After my aunt’s service last week, the family went out for dinner. It had been something like fifteen years since I had seen so many uncles, aunts, cousins and second cousins all in the same place at the same time, what with them living on the East Coast and me living in California. Amid all the reminders of what a funny, warm and deeply affectionate group they are, one fact emerged most clearly, and for me, it was as much a revelation of one of my own personality quirks as it was insight into family dynamics: We are a family of storytellers. And every bit as much as we love to tell a good story, we love to hear one.
When I share information with my colleagues, I prefer to do so in story form. Not that I make things up or over-dramatize, but that I like to allow the information to unfold as it was presented to me, complete with dialogue and description of tone and facial expression. After all, if you don’t know how a fact was communicated, how can you know the full import of the information? Over the past year, I’ve become aware that not all of my colleagues appreciate this degree of painting the picture. I think the major tip-off was the day I was recounting an altercation between students to the two colleagues with whom I work most closely. One listened with concern and attention. The other suddenly rolled his eyes and said, with an exasperated tone, “Oh, my god, the detail!” It’s not like I’d gone on and on for minutes on end. And it had been a pretty intense moment between these students. Nonetheless, I have since practiced to report the facts and nothing but the facts. I feel like I’m wearing a straight-jacket. Or like I’ve lost half the colors from my palette.
But now I know where this penchant for storytelling arose; I credit my dad’s side of the family. As we sat in the restaurant, and even earlier during the post-service reception, heck, even during the service itself, stories flowed. They spooled out as naturally as our dark brown hair is trending towards grey. Just as often as someone would say, “Let me tell you…,” he or she would turn to someone else and say, “Tell the one about…,” then sit back to enjoy the hearing all over again.
I remember that my Uncle Charlie was always a wonderful storyteller, able to see the absurd in the every day and to relate an event with a certain sardonic disbelief that reduced us kids to peals of laughter. He retains that gift.
The conversation inevitably rolled around to stories of my grandparents. “I’ll never forget,” said Charlie, “the time the whole family went out to lunch and forgot me at home. He paused. “Shoot,” he added, as he looked around the room full of people who had gathered for his sister’s memorial service, “there’s no one here who would remember that story anymore.” One Thanksgiving, he went on, his grandparents came to take the family out to lunch. With eight people to transport, four kids, two parents and two grandparents, they had to take two cars. In the flurry of getting out the door, six-year-old Charlie was left behind. He crawled under the dining room table, his only companion Bumpy the Boston Terrier, and listened to the silence. Turning to Bumpy, he put his hands on either side of the dog’s face and looked deep into his bulging eyes. “Oh, Bumpy,” he moaned. “They don’t love us anymore.”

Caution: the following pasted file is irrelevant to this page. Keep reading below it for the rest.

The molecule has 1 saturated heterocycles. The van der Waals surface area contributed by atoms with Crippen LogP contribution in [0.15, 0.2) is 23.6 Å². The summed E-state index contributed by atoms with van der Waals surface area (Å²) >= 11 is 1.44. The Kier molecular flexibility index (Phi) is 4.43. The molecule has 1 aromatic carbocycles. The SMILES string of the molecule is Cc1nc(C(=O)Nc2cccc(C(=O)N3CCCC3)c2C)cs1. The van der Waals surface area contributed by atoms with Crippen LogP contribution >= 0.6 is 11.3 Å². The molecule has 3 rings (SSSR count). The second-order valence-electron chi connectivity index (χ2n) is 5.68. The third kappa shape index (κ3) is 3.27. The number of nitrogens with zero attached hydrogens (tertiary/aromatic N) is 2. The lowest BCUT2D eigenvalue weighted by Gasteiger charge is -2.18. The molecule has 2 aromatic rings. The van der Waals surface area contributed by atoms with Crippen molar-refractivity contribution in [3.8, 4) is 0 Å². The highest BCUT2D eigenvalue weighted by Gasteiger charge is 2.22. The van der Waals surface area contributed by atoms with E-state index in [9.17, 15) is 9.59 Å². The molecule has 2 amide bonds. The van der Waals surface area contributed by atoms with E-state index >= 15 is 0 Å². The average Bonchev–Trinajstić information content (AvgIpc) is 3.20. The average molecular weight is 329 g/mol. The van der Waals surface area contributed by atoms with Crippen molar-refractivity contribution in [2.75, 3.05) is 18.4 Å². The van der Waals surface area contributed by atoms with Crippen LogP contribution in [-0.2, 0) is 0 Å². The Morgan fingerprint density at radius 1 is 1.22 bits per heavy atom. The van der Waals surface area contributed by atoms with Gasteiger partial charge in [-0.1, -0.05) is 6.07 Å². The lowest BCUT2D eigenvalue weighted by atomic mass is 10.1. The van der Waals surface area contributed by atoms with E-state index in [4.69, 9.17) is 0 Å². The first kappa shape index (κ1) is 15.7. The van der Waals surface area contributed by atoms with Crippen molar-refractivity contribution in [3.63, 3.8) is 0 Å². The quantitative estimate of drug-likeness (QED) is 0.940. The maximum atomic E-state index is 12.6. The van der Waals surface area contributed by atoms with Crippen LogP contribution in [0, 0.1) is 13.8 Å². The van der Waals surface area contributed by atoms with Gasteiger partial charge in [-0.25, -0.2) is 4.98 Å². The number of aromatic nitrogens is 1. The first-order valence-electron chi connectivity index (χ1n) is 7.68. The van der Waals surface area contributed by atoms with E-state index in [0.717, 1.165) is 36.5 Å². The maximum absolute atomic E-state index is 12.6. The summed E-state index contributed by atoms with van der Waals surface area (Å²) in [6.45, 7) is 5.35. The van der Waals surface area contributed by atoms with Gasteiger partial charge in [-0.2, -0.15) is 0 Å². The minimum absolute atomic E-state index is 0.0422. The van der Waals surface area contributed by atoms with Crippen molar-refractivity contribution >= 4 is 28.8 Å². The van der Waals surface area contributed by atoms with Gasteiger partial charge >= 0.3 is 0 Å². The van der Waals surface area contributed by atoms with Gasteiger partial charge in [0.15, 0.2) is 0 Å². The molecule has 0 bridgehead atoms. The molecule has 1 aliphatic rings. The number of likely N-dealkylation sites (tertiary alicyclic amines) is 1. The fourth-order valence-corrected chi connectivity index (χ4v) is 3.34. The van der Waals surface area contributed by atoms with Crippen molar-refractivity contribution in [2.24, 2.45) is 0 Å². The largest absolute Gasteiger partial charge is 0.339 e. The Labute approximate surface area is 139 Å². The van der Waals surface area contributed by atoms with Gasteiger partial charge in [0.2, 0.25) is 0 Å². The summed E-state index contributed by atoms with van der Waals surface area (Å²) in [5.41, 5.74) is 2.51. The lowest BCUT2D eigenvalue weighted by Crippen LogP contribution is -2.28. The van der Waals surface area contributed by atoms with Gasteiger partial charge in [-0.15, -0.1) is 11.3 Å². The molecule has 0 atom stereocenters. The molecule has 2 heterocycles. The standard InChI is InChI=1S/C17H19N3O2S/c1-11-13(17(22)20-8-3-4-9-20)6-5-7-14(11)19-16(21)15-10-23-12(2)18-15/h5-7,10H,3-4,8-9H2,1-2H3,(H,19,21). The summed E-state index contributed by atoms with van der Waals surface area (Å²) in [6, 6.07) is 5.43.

Of course, as soon as they arrived at the restaurant and the adults realized that each thought Charlie was in the other car, they hightailed it back home to rescue him. The image that sticks with Charlie, though, is of sitting underneath the table with Bumpy.
How often do dogs lighten our loads? My heart aches as I think of that tiny boy clinging to his dog as he sought sanctuary in the darkness of the tablecloth fort. To recast the scene without Bumpy is to multiply the desolation a thousand-fold.
|"C'mon! Let's play!"|
There is a student at school, Jane, who spends every spare moment with Cleo. If she has an extra five minutes between classes, she is in my office. Every lunch period—my office with Cleo. Tutorial periods—you guessed it. After school? You get the picture. She will toss a ball as many times as Cleo will run after it. She will play Tug-of-War, Chase, Hide-and-Seek for hours on end. She will sit and let Cleo lounge all over her until her legs lose feeling. She is endlessly patient, teaching Cleo tricks like Close the Door and Look Pretty. When she isn’t with Cleo, she spends (probably far too much) time on YouTube learning how to teach tricks or researching dogs for the moment she gets to have her own. She is a wealth of information on a wide variety of breeds and their characteristics. Her parents, sadly, but most likely appropriately, won’t let her have a dog. She pines for one of her own.
The other day, Jane was in my office at the end of the day, as usual. She said, “I saw you and Cleo up on the field after lunch today.”
“Oh, yeah?” I responded. “From the Latin classroom?”
“Yeah. It was scary! I saw Mr. K tearing around in his cart up there, too, doing something on the field.”
“He was measuring for the new striping.”
“Well, I think it’s okay that I was a little distracted from Latin. I mean, I wasn’t sure if my best friend was going to get run over by a—“ She went completely silent. Then she laughed. “That sounds really lame,” she giggled, her cheeks reddening.
“Your best dog friend,” I suggested.
“Right, right,” she agreed, still giggling. Then added with the slightest breath of sarcasm, “That’s exactly what I meant.”
I know what she meant. Some day, sixty-some years from now, though there will be no one left who remembers the story, she will begin, “Once, I knew a Bedlington Terrier named Cleo.” And she will relate the way that many licks of the face and a fuzzy head tucked under the chin helped her make it through her teenage years.
|Cleo and friend|